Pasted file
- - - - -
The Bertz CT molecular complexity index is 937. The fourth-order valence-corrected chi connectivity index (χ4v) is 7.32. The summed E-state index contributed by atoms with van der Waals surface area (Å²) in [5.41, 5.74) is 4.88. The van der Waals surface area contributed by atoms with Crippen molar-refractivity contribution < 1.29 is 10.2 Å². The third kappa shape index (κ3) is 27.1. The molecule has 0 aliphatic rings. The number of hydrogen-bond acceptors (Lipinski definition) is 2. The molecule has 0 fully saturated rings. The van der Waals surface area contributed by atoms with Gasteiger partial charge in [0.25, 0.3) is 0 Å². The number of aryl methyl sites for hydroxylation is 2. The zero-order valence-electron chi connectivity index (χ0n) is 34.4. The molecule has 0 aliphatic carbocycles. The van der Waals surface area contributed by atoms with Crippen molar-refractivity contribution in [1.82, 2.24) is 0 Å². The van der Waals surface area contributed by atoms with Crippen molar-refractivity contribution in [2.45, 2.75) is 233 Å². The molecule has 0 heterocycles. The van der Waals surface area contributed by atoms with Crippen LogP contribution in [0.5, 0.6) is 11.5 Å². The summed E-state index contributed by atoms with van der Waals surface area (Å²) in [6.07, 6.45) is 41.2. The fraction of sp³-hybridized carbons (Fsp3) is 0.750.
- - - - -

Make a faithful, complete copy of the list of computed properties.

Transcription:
The Bertz CT molecular complexity index is 937. The fourth-order valence-corrected chi connectivity index (χ4v) is 7.32. The summed E-state index contributed by atoms with van der Waals surface area (Å²) in [5.41, 5.74) is 4.88. The van der Waals surface area contributed by atoms with Crippen molar-refractivity contribution < 1.29 is 10.2 Å². The third kappa shape index (κ3) is 27.1. The molecule has 0 aliphatic rings. The number of hydrogen-bond acceptors (Lipinski definition) is 2. The molecule has 0 fully saturated rings. The van der Waals surface area contributed by atoms with Gasteiger partial charge in [0.25, 0.3) is 0 Å². The number of aryl methyl sites for hydroxylation is 2. The zero-order valence-electron chi connectivity index (χ0n) is 34.4. The molecule has 0 aliphatic carbocycles. The van der Waals surface area contributed by atoms with Crippen molar-refractivity contribution in [1.82, 2.24) is 0 Å². The van der Waals surface area contributed by atoms with Crippen molar-refractivity contribution in [2.45, 2.75) is 233 Å². The molecule has 0 heterocycles. The van der Waals surface area contributed by atoms with Crippen LogP contribution in [0.5, 0.6) is 11.5 Å². The summed E-state index contributed by atoms with van der Waals surface area (Å²) in [6.07, 6.45) is 41.2. The fraction of sp³-hybridized carbons (Fsp3) is 0.750.